Dear Laura and Friends,
I had mentioned earlier about my interest of the rusty and weathered. I have always included this in my work and was recently pointed to resources about this called Wabi Sabi.
The meaning of this term from Wikipedia is:
“Wabi connotes rustic simplicity, freshness or quietness, and can be applied to both natural and human-made objects, or understated elegance. It can also refer to quirks and anomalies arising from the process of construction, which add uniqueness and elegance to the object. Sabi is beauty or serenity that comes with age, when the life of the object and its impermanence are evidenced in its patina and wear, or in any visible repairs.”
I collect and collage objects (natural and artificial). My collections of weathered stones, rusted metal, books, or antique objects found in thrift stores or roadsides serve as direct physical connections to the subject matter I study in my work. These weathered artifacts are a tangible link from my past, growing up with antique-dealer parents and to my present as a visual artist reflecting on culture. Working with found objects enhances my ability to create this personal and physical connection in ways that just drawing onto a flat plane cannot.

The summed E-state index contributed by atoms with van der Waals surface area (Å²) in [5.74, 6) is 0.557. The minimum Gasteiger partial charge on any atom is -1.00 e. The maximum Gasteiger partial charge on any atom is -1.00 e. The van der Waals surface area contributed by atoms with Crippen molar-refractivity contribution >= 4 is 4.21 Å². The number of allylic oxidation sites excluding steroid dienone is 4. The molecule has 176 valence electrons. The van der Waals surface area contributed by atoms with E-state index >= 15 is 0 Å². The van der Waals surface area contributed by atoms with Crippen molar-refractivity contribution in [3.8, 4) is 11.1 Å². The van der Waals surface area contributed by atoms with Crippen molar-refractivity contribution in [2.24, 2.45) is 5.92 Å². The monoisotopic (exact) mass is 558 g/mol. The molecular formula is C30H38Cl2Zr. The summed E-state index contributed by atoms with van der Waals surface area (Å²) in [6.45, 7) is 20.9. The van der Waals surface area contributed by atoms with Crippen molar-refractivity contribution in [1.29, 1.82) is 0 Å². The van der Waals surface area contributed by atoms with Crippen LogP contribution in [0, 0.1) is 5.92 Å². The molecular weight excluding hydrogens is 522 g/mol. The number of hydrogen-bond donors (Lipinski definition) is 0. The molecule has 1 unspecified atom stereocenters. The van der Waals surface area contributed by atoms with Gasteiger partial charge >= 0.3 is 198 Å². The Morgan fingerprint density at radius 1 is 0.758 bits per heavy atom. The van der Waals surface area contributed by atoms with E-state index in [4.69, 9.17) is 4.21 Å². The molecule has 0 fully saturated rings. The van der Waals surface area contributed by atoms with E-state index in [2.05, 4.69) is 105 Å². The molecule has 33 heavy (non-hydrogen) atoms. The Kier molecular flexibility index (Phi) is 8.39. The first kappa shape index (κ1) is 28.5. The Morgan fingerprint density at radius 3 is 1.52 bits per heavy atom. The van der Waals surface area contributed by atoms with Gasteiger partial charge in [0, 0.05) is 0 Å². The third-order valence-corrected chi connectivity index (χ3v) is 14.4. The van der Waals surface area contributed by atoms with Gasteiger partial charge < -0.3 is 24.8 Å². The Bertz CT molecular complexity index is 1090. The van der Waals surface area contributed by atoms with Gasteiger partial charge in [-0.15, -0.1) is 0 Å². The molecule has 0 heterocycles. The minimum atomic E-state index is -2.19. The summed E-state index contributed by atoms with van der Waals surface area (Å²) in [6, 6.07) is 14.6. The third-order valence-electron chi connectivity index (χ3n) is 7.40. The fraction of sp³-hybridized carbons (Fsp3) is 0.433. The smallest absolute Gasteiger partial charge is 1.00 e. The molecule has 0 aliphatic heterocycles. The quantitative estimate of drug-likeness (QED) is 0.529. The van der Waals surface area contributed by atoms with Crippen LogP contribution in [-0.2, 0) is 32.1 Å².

In writing this post, I wonder if this idea of wabi sabi has touched other artists (and non-artists) as something of beauty. Perhaps others may think of it as an ugly mess. I will leave you all with a few photos from a walk I took recently downtown Charleston. Are these a moment of beauty or not?